The rise of false information.
During the outgoing 19th century no hobby cook who used Jell-O would have published a book or an article about Jell-O recipes; today, even people who have no insider knowledge about a certain topic write blogs about it.
The hundreds of bloggers who advise to use hollow phrases and silly templates have no idea how annoying these emails are—especially when one receives dozens of emails like that every month.
The simple truth is that to write good content the blogger has to be invested in a positive outcome for the reader and for themselves.
The cook who created the Jell-O recipes in 1904 had a vested interest that their recipes come out perfect every time.
A lawyer who blogs about their field of expertise has a vested interest that they present arguments which help potential clients to make the best decisions.
In contrast, author-bloggers who just want clicks couldn’t care less if their blogs prompt thousands of other authors to send emails to top reviewers; since they themselves aren’t top reviewers, they won’t receive this flood of annoying emails.
Equally, the bloggers who encourage others to write a book because Americans read “more ebooks than ever” without mentioning that the number of people who read at least one book—in any format—declined by 6% don’t have to face the consequences because they are not publishing the books. They just want to hook aspiring writers.
Don’t be that blogger. Don’t be that blog reader.
How to find great blogs.
Though at this point it may not be obvious, I really love blogs—great blogs that is. As an author I am aware that books cannot be updated every six months to include interesting new information. Writing a blog gives indie authors the opportunity to present additional information whenever an opportunity arises.
The fact that I love blogs is also the reason why I call out bloggers who write wishy-washy blogs just to make sales, instead of writing blogs that create value.
So, what can blog readers do to avoid acting upon incorrect information?
1) Remember the First Amendment
When reading a blog always remember that in the United States the First Amendment guarantees people the right to write, even about things they know nothing about or can’t prove to be true. Therefore:
2) Check the blogger’s background!
Every blogger features a short resume at the beginning or the end of their blog. Always study it; if need be—verify it. Don’t hesitate to ask poignant questions. If anybody asks me why I give advice on how to contact top reviewers, I will be happy to provide them with a link to my top reviewer profile.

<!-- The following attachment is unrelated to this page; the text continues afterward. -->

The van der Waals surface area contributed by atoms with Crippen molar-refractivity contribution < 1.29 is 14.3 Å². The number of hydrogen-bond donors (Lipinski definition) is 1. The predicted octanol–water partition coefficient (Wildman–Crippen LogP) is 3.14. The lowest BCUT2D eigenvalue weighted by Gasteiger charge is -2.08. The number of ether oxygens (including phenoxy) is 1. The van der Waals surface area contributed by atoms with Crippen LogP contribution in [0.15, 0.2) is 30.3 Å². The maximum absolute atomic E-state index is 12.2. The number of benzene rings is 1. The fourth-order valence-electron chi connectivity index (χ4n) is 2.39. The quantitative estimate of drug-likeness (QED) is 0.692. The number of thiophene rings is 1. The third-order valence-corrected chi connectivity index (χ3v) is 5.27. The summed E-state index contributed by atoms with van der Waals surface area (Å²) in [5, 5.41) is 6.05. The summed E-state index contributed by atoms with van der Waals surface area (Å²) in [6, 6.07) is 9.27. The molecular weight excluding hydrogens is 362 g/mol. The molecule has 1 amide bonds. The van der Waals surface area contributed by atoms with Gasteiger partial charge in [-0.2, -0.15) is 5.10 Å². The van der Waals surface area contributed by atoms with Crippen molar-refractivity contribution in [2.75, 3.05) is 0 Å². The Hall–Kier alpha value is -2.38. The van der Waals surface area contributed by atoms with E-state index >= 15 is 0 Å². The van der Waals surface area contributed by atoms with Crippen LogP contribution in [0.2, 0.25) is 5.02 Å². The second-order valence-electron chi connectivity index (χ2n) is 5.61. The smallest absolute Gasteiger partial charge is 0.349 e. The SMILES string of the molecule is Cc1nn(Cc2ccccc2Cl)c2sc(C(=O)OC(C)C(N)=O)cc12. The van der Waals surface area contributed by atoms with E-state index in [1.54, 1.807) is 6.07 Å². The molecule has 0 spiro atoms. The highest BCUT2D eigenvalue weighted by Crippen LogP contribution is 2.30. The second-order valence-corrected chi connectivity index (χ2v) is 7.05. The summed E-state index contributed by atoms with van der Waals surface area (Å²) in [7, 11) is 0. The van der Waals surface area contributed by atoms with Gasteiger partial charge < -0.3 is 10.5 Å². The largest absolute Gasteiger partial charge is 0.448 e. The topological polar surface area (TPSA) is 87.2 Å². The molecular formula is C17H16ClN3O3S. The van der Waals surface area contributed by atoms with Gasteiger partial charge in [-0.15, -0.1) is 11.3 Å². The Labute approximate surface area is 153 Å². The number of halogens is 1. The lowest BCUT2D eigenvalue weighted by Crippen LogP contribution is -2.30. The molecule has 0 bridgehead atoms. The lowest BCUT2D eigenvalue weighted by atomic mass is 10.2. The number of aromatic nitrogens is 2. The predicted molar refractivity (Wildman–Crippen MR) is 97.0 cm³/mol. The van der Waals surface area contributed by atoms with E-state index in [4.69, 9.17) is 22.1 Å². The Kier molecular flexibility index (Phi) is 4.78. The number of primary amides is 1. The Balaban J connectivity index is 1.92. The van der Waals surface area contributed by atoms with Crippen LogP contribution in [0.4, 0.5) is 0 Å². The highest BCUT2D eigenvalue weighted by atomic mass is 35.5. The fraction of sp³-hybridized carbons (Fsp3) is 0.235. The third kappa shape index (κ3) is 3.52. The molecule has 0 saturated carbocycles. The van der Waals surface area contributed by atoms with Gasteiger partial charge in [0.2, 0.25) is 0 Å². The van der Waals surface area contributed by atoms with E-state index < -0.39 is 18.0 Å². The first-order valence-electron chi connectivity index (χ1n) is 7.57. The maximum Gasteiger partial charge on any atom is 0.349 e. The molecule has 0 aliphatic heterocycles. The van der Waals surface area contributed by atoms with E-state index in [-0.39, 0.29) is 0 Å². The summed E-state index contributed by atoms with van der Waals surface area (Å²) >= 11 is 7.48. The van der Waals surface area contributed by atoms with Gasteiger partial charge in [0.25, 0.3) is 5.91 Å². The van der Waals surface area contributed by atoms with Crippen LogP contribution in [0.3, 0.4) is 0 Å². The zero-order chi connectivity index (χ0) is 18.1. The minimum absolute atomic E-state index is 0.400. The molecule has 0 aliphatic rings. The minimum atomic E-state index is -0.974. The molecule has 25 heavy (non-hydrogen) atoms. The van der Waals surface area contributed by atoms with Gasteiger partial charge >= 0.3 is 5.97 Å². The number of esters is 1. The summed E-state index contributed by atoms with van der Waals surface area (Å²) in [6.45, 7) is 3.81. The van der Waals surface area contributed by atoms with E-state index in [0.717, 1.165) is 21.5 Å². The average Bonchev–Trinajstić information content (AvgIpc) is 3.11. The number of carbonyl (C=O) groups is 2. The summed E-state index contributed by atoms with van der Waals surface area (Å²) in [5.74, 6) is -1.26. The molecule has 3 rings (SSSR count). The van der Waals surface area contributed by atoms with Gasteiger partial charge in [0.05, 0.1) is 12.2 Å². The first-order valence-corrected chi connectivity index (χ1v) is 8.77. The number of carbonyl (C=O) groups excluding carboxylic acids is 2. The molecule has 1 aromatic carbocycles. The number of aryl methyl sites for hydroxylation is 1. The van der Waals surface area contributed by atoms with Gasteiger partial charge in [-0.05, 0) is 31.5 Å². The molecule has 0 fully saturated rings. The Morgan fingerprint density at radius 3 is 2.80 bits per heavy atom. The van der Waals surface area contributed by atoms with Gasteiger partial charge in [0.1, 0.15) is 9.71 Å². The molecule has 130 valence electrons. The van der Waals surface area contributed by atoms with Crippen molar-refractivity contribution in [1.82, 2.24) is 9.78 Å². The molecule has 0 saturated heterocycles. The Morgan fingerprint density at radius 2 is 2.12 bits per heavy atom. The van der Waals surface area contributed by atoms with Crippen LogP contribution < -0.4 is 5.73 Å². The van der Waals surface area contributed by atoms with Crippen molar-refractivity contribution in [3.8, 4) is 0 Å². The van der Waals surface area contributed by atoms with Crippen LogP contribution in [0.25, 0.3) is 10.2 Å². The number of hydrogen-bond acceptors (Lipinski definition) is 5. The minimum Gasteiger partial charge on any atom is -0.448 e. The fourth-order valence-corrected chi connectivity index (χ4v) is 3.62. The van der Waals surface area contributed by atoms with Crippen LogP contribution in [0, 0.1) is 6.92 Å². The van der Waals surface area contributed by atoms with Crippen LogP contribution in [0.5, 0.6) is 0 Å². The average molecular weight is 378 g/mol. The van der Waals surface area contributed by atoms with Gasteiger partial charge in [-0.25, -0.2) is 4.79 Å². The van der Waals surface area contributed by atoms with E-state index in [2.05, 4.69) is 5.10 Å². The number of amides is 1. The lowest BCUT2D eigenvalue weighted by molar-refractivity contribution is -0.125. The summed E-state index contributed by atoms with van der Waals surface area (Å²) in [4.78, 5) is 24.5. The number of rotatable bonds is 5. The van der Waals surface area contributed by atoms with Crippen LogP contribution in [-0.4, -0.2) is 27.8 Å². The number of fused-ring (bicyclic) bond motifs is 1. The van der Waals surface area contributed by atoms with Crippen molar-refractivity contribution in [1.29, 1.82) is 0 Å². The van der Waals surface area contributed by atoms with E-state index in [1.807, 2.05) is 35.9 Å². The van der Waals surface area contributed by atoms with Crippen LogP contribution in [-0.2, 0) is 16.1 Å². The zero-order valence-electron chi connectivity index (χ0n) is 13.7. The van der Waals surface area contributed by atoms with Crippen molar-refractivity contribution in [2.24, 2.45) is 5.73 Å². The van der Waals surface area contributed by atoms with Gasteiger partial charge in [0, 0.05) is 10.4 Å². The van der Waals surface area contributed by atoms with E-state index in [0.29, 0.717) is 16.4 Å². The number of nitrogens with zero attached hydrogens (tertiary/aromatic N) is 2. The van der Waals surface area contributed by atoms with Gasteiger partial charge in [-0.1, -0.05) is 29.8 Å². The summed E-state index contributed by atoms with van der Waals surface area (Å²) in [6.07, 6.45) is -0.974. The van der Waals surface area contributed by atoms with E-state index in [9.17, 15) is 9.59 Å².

3) Check the date!
If a blog is older than six months, chances are at least some parts may be outdated. Things change quickly these days.
4) Do the math!
Add the number of shares the blog received on all social media platforms. Because not everybody shares blogs, multiply that number by 30. Since probably no more than half of the blog readers acted on the blog’s recommendation divide that number again by 2. Then, evaluate if the presented concept will work if this number of people do what is being suggested or recommended.
As a practical example: A blog suggests that authors should contact all reviewers who read their book’s genre with an email that begins with the words, “Hi, I saw that you reviewed (title of book). I just recently published a book that is similar...” The blog was shared 450 times on all social media platforms.
450 x 30 = 13,500 : 2 = 6,750. Of the 6,750 indie authors who may have contacted reviewers and bloggers, about 30% may write romance novels. That means that a reviewer who reviews this popular genre might have received already between 750 and 1,500 emails stating the same silly sentence.
Do you believe that if you do the same, the reviewer will reply, “Sure, please send your book”?
5) Get some Jell-O
Then—sit down in your favorite chair and ponder the blog you read while slowly eating the Jell-O dessert.
Kids will tell you that the best thing about Jell-O is that you can see through it.
It’s the same for blogs. A great blog has a see-through concept. The blogger explains why their idea will work and list facts and sources. A great blog can be sliced and diced and each part will be good. A great blog will be revelatory even without any decor.
If you evaluate all blogs by this standard, you won’t waste time and you’ll achieve much better, sweeter results.
Follow Gisela Hausmann on Twitter: @Naked_Determina